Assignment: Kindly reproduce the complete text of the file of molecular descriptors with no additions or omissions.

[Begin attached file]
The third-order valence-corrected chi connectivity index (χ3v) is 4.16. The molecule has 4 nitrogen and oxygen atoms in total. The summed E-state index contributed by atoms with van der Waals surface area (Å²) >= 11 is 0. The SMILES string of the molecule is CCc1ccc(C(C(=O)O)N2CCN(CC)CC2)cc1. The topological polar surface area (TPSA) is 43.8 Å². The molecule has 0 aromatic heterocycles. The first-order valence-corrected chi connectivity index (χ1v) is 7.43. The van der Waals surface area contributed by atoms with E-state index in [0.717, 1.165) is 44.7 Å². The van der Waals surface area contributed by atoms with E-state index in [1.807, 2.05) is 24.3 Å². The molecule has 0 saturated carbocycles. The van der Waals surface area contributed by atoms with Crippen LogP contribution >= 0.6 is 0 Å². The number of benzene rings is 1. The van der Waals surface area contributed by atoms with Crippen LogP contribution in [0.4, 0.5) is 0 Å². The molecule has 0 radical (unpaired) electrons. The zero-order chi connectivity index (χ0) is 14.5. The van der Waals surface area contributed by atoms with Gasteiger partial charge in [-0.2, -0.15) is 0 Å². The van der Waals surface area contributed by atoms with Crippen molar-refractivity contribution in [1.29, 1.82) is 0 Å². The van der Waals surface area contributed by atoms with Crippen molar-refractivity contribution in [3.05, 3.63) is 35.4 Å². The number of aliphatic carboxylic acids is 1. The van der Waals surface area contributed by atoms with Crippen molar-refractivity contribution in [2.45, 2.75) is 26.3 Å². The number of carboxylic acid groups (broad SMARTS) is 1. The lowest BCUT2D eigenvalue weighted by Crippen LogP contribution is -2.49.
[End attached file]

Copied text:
The third-order valence-corrected chi connectivity index (χ3v) is 4.16. The molecule has 4 nitrogen and oxygen atoms in total. The summed E-state index contributed by atoms with van der Waals surface area (Å²) >= 11 is 0. The SMILES string of the molecule is CCc1ccc(C(C(=O)O)N2CCN(CC)CC2)cc1. The topological polar surface area (TPSA) is 43.8 Å². The molecule has 0 aromatic heterocycles. The first-order valence-corrected chi connectivity index (χ1v) is 7.43. The van der Waals surface area contributed by atoms with E-state index in [0.717, 1.165) is 44.7 Å². The van der Waals surface area contributed by atoms with E-state index in [1.807, 2.05) is 24.3 Å². The molecule has 0 saturated carbocycles. The van der Waals surface area contributed by atoms with Crippen LogP contribution >= 0.6 is 0 Å². The number of benzene rings is 1. The van der Waals surface area contributed by atoms with Crippen LogP contribution in [0.4, 0.5) is 0 Å². The molecule has 0 radical (unpaired) electrons. The zero-order chi connectivity index (χ0) is 14.5. The van der Waals surface area contributed by atoms with Gasteiger partial charge in [-0.2, -0.15) is 0 Å². The van der Waals surface area contributed by atoms with Crippen molar-refractivity contribution in [1.29, 1.82) is 0 Å². The van der Waals surface area contributed by atoms with Crippen molar-refractivity contribution in [3.05, 3.63) is 35.4 Å². The number of aliphatic carboxylic acids is 1. The van der Waals surface area contributed by atoms with Crippen molar-refractivity contribution in [2.45, 2.75) is 26.3 Å². The number of carboxylic acid groups (broad SMARTS) is 1. The lowest BCUT2D eigenvalue weighted by Crippen LogP contribution is -2.49.